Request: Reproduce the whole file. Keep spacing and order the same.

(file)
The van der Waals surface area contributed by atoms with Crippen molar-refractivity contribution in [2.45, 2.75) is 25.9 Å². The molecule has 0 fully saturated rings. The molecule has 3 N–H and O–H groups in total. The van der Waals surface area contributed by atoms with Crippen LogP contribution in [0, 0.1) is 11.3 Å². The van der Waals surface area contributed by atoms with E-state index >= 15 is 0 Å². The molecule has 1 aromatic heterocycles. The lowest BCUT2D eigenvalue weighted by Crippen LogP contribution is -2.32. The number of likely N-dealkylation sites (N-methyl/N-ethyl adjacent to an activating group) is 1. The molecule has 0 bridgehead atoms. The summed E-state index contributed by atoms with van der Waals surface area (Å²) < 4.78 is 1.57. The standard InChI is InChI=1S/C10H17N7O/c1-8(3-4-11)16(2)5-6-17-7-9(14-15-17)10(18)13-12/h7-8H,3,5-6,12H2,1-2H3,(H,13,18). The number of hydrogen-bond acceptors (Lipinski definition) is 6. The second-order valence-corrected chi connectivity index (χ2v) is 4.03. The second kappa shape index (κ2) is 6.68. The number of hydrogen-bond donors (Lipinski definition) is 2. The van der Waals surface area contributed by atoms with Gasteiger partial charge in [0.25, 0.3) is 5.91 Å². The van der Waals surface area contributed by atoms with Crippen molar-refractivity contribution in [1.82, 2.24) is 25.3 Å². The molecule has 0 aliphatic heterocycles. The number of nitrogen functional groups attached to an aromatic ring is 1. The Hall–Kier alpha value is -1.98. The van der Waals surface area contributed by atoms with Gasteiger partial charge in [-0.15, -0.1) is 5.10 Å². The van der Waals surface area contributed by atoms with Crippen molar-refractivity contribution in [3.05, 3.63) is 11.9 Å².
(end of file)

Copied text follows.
The van der Waals surface area contributed by atoms with Crippen molar-refractivity contribution in [2.45, 2.75) is 25.9 Å². The molecule has 0 fully saturated rings. The molecule has 3 N–H and O–H groups in total. The van der Waals surface area contributed by atoms with Crippen LogP contribution in [0, 0.1) is 11.3 Å². The van der Waals surface area contributed by atoms with E-state index >= 15 is 0 Å². The molecule has 1 aromatic heterocycles. The lowest BCUT2D eigenvalue weighted by Crippen LogP contribution is -2.32. The number of likely N-dealkylation sites (N-methyl/N-ethyl adjacent to an activating group) is 1. The molecule has 0 bridgehead atoms. The summed E-state index contributed by atoms with van der Waals surface area (Å²) < 4.78 is 1.57. The standard InChI is InChI=1S/C10H17N7O/c1-8(3-4-11)16(2)5-6-17-7-9(14-15-17)10(18)13-12/h7-8H,3,5-6,12H2,1-2H3,(H,13,18). The number of hydrogen-bond acceptors (Lipinski definition) is 6. The second-order valence-corrected chi connectivity index (χ2v) is 4.03. The second kappa shape index (κ2) is 6.68. The number of hydrogen-bond donors (Lipinski definition) is 2. The van der Waals surface area contributed by atoms with Gasteiger partial charge in [0.25, 0.3) is 5.91 Å². The van der Waals surface area contributed by atoms with Crippen molar-refractivity contribution in [1.82, 2.24) is 25.3 Å². The molecule has 0 aliphatic heterocycles. The number of nitrogen functional groups attached to an aromatic ring is 1. The Hall–Kier alpha value is -1.98. The van der Waals surface area contributed by atoms with Gasteiger partial charge in [-0.15, -0.1) is 5.10 Å². The van der Waals surface area contributed by atoms with Crippen molar-refractivity contribution in [3.05, 3.63) is 11.9 Å².